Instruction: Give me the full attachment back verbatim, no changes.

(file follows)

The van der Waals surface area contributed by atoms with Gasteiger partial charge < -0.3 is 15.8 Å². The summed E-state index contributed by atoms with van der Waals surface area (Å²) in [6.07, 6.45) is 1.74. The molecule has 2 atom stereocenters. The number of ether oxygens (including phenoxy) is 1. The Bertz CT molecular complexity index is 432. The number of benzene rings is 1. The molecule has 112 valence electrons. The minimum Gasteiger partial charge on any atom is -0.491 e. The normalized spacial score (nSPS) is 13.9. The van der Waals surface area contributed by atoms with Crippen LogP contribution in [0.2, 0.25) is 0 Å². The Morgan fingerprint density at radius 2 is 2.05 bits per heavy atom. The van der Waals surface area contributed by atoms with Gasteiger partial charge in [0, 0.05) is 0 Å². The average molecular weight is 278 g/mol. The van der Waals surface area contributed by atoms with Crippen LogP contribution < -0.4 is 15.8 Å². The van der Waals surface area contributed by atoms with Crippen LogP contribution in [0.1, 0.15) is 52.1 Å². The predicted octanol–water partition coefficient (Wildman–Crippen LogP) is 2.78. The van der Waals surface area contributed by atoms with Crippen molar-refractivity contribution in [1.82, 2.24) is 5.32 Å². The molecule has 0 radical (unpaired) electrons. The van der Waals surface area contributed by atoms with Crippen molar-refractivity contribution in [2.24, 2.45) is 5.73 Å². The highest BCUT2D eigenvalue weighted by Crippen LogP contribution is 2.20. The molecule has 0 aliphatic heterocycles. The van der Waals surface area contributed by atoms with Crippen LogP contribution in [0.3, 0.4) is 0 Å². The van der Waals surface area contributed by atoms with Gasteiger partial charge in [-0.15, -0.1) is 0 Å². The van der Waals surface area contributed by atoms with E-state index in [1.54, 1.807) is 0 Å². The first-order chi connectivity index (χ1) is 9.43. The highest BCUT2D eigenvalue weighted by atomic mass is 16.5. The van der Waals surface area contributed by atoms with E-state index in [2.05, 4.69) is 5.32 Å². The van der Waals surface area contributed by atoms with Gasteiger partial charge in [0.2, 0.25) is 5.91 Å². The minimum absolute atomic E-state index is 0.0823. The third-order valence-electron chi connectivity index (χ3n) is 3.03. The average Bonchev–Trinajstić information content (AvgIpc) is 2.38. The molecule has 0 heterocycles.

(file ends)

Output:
The van der Waals surface area contributed by atoms with Gasteiger partial charge < -0.3 is 15.8 Å². The summed E-state index contributed by atoms with van der Waals surface area (Å²) in [6.07, 6.45) is 1.74. The molecule has 2 atom stereocenters. The number of ether oxygens (including phenoxy) is 1. The Bertz CT molecular complexity index is 432. The number of benzene rings is 1. The molecule has 112 valence electrons. The minimum Gasteiger partial charge on any atom is -0.491 e. The normalized spacial score (nSPS) is 13.9. The van der Waals surface area contributed by atoms with Crippen LogP contribution in [0.2, 0.25) is 0 Å². The Morgan fingerprint density at radius 2 is 2.05 bits per heavy atom. The van der Waals surface area contributed by atoms with Gasteiger partial charge in [0, 0.05) is 0 Å². The average molecular weight is 278 g/mol. The van der Waals surface area contributed by atoms with Crippen LogP contribution < -0.4 is 15.8 Å². The van der Waals surface area contributed by atoms with Crippen LogP contribution in [0.1, 0.15) is 52.1 Å². The predicted octanol–water partition coefficient (Wildman–Crippen LogP) is 2.78. The van der Waals surface area contributed by atoms with Crippen molar-refractivity contribution in [1.82, 2.24) is 5.32 Å². The molecule has 0 radical (unpaired) electrons. The van der Waals surface area contributed by atoms with Crippen molar-refractivity contribution in [2.24, 2.45) is 5.73 Å². The highest BCUT2D eigenvalue weighted by Crippen LogP contribution is 2.20. The molecule has 0 aliphatic heterocycles. The van der Waals surface area contributed by atoms with Crippen LogP contribution in [0.3, 0.4) is 0 Å². The van der Waals surface area contributed by atoms with Gasteiger partial charge in [-0.15, -0.1) is 0 Å². The van der Waals surface area contributed by atoms with E-state index in [1.54, 1.807) is 0 Å². The first-order chi connectivity index (χ1) is 9.43. The highest BCUT2D eigenvalue weighted by atomic mass is 16.5. The van der Waals surface area contributed by atoms with E-state index in [2.05, 4.69) is 5.32 Å². The van der Waals surface area contributed by atoms with Gasteiger partial charge in [0.2, 0.25) is 5.91 Å². The minimum absolute atomic E-state index is 0.0823. The third-order valence-electron chi connectivity index (χ3n) is 3.03. The average Bonchev–Trinajstić information content (AvgIpc) is 2.38. The molecule has 0 heterocycles.